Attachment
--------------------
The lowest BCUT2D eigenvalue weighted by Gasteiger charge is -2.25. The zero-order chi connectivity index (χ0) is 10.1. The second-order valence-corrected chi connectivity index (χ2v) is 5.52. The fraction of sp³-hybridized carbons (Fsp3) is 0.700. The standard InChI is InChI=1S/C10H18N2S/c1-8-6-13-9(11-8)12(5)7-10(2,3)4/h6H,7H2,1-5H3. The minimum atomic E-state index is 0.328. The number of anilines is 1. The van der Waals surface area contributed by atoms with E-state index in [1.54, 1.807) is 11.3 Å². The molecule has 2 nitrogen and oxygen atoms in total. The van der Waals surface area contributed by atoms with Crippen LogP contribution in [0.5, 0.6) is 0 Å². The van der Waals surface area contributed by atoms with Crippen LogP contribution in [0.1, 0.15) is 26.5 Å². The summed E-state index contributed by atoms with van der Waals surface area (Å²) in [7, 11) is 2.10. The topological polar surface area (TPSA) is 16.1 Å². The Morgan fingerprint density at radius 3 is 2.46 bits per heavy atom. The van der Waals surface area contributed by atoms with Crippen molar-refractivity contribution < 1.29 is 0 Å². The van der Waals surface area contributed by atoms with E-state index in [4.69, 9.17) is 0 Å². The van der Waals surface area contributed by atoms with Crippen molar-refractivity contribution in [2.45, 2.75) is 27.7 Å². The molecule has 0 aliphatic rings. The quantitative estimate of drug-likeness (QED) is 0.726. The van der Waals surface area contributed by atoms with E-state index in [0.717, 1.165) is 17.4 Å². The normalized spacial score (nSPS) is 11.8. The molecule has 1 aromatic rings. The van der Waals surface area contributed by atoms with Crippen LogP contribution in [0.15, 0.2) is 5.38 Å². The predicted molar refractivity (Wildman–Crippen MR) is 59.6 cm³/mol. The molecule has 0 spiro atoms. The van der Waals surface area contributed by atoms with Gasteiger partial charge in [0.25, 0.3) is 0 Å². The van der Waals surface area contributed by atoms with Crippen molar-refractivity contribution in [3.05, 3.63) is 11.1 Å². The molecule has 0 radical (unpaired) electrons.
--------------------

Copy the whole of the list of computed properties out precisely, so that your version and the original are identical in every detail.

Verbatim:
The lowest BCUT2D eigenvalue weighted by Gasteiger charge is -2.25. The zero-order chi connectivity index (χ0) is 10.1. The second-order valence-corrected chi connectivity index (χ2v) is 5.52. The fraction of sp³-hybridized carbons (Fsp3) is 0.700. The standard InChI is InChI=1S/C10H18N2S/c1-8-6-13-9(11-8)12(5)7-10(2,3)4/h6H,7H2,1-5H3. The minimum atomic E-state index is 0.328. The number of anilines is 1. The van der Waals surface area contributed by atoms with E-state index in [1.54, 1.807) is 11.3 Å². The molecule has 2 nitrogen and oxygen atoms in total. The van der Waals surface area contributed by atoms with Crippen LogP contribution in [0.5, 0.6) is 0 Å². The van der Waals surface area contributed by atoms with Crippen LogP contribution in [0.1, 0.15) is 26.5 Å². The summed E-state index contributed by atoms with van der Waals surface area (Å²) in [7, 11) is 2.10. The topological polar surface area (TPSA) is 16.1 Å². The Morgan fingerprint density at radius 3 is 2.46 bits per heavy atom. The van der Waals surface area contributed by atoms with Crippen molar-refractivity contribution < 1.29 is 0 Å². The van der Waals surface area contributed by atoms with E-state index in [4.69, 9.17) is 0 Å². The van der Waals surface area contributed by atoms with Crippen molar-refractivity contribution in [2.45, 2.75) is 27.7 Å². The molecule has 0 aliphatic rings. The quantitative estimate of drug-likeness (QED) is 0.726. The van der Waals surface area contributed by atoms with E-state index in [0.717, 1.165) is 17.4 Å². The normalized spacial score (nSPS) is 11.8. The molecule has 1 aromatic rings. The van der Waals surface area contributed by atoms with Crippen LogP contribution in [0.15, 0.2) is 5.38 Å². The predicted molar refractivity (Wildman–Crippen MR) is 59.6 cm³/mol. The molecule has 0 spiro atoms. The van der Waals surface area contributed by atoms with Gasteiger partial charge in [0.25, 0.3) is 0 Å². The van der Waals surface area contributed by atoms with Crippen molar-refractivity contribution in [3.05, 3.63) is 11.1 Å². The molecule has 0 radical (unpaired) electrons.